KENAI, Alaska — Since the start of the school year, the Kenai Central High School choir has been singing. From the chambers during Borough Assembly meeting, to Soldotna Creek Park, to their own holiday concert on Dec. 17, the choir’s songs have been heard throughout the community.
The choir is made up of about 175 students of ranging ages and talents, but each of these 175 students is brought into harmony by Simon Nissen, the school’s choir teacher.
In early December, the group spent their class periods practicing for their holiday concert on Dec. 17. Rows of students filed into the bleachers, recapping the day’s gossip and making weekend plans, but with the wave of his arms and the sound of a few notes sung by Nissen, every pair of eyes turned to him.
“I was in choir freshman year but I stopped and then started again this year because I really like Mr. Nissen,” said Kenai Central High School student Jaden Kissee. Now in his senior year, Kissee said the energy and excitement of Nissen’s choir class brought him back to singing.
“With him it’s a really fun class and he actually makes you feel like you’re improving,” Kissee said.
His sentiments were shared among the choir students.
“You always leave his class with a smile,” said sophomore Taylor Conway. “I have it at the end of the day, so it just gives me this great feeling at the end of the day.”
This is Nissen’s fourth year at Kenai Central High School, where he leads shows in the Renee C. Henderson Auditorium, named for his predecessor who held the position of choir director for four decades.
“I was too stupid and innocent to be nervous, too excited to finally be doing what I had always dream of doing and what I had always wanted to do, but as soon as I came into the community, I understood the gravitas that her name held,” Nissen said. “The students made it so easy, though. They were immediately so kind and accepting and willing to take part in the vision that I had.”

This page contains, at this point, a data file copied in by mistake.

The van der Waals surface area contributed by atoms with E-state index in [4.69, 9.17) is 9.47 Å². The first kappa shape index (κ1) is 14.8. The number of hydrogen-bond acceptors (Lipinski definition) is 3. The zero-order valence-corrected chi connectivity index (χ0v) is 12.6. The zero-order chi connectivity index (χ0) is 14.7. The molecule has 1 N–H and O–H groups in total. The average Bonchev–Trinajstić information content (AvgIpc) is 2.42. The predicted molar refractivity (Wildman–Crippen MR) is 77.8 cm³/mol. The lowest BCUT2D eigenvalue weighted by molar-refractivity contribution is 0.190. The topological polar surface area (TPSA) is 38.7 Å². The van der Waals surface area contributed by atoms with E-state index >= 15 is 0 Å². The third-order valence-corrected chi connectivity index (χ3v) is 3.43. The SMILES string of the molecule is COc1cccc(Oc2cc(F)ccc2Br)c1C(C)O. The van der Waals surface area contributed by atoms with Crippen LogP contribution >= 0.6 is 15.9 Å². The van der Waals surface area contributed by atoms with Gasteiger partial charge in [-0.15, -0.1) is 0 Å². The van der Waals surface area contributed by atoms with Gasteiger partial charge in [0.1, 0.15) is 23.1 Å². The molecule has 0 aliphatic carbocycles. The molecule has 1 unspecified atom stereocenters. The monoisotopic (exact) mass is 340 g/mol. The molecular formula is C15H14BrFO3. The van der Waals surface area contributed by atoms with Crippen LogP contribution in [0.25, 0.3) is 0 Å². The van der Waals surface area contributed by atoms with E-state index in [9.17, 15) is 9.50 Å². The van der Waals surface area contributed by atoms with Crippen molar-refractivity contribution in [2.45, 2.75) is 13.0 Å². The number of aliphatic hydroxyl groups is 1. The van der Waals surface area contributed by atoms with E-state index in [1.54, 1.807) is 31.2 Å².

Nissen’s vision brings his classroom around the world through music. This year’s holiday concert started with a song whose lyrics were in the Nigerian languages Yoruba and Igbo.
“I think the big focus for me has been exposing students to different areas of the world through music,” Nissen said. “.I counted up with one of my students the other day and we’ve sung in about 18 different languages since I’ve been here. We’ve done the basics, the classics like German, French, Latin and English. We’ve done Swedish and Russian and many different African Languages. I think next semester I’m going to do some Haitian and Creole maybe.”
In his choir class, singing is cultural, creative and, even, physical.
“We start each class off with some yoga stretches,” said sophomore Kennedy Daniels. “And then we do vocal warm-ups while talking about how our day has gone.”
Nissen’s vision follows students outside of the classroom, too, as they sing choir songs in the shower and find themselves more involved in the community.
“He always gets us really involved in things that are outside of school, like singing at Odie’s Deli,” said Daniels. “And we’re going to see Ladysmith Black Mambazo in Anchorage.”
Conaway agreed with Daniels, adding that both in and outside of the classroom, Nissen makes an impact on their life.
“He’s not just a choir teacher, he’s someone you can go to and talk to if you’re down or having problems,” Conaway said. “He’s not a teacher, he’s a friend too.”
So, while Nissen thanks the students for helping him achieve his vision, the students thank him for making choir a unique and exciting opportunity for them.
“My favorite thing about choir overall is having a teacher that’s passionate about what we’re doing,” Daniels said.
Maintaining that excitement while wrangling 175 students to sing in different languages, at different volumes and through different choruses isn’t an easy feat.
“It’s really physically and emotionally taxing, and I feel at the end of every single day, like I have survived something catastrophic sometimes,” Nissen said. “It’s so emotionally rewarding, though, to see those a-ha moments and seeing students being compassionate toward each other and seeing students value hard work and see students work as a part of a team. Seeing all of those little things that are all part of the goal.”
In the short term, Nissen said his goal is to put on a good concert, and on Dec. 17, the auditorium was jam packed with friends and family applauding the student’s performances. Each seat was filled and a line of parents leaned against the back wall to enjoy the holiday classics and more. Afterwards, bouquets, hugs and tears were abound.
In the long term, though, Nissen hopes to shape the students into good people.
“We want to help them becoming caring people and emotionally cognizant people,” he said. “. It starts at the elementary level. We have so many amazing teachers in this community and our community deserves the amazing teachers that we have and we need to do what we can to keep them. All of the coaches and all of the classroom teachers are really working toward the same goal, I just get to do it through music.”
Information from: (Kenai, Alaska) Peninsula Clarion, http://www.peninsulaclarion.com